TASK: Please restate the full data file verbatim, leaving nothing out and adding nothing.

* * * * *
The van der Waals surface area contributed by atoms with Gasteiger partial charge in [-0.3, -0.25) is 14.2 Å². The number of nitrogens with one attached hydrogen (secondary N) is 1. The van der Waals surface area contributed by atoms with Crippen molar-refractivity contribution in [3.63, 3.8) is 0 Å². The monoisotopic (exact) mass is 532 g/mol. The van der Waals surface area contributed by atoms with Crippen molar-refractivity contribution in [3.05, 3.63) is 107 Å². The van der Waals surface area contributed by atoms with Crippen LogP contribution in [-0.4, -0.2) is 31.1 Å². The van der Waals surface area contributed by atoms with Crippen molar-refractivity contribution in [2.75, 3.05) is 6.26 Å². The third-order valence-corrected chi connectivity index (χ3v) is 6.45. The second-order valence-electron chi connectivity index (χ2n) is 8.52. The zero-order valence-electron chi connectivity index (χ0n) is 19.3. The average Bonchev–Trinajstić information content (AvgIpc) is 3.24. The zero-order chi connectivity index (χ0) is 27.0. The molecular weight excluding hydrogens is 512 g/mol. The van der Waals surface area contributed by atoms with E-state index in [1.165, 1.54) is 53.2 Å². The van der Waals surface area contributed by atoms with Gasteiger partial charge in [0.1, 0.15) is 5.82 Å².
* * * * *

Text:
The van der Waals surface area contributed by atoms with Gasteiger partial charge in [-0.3, -0.25) is 14.2 Å². The number of nitrogens with one attached hydrogen (secondary N) is 1. The van der Waals surface area contributed by atoms with Crippen molar-refractivity contribution in [3.63, 3.8) is 0 Å². The monoisotopic (exact) mass is 532 g/mol. The van der Waals surface area contributed by atoms with Crippen molar-refractivity contribution in [3.05, 3.63) is 107 Å². The van der Waals surface area contributed by atoms with Crippen LogP contribution in [-0.4, -0.2) is 31.1 Å². The van der Waals surface area contributed by atoms with Crippen molar-refractivity contribution in [2.75, 3.05) is 6.26 Å². The third-order valence-corrected chi connectivity index (χ3v) is 6.45. The second-order valence-electron chi connectivity index (χ2n) is 8.52. The zero-order valence-electron chi connectivity index (χ0n) is 19.3. The average Bonchev–Trinajstić information content (AvgIpc) is 3.24. The zero-order chi connectivity index (χ0) is 27.0. The molecular weight excluding hydrogens is 512 g/mol. The van der Waals surface area contributed by atoms with E-state index in [1.165, 1.54) is 53.2 Å². The van der Waals surface area contributed by atoms with Gasteiger partial charge in [0.1, 0.15) is 5.82 Å².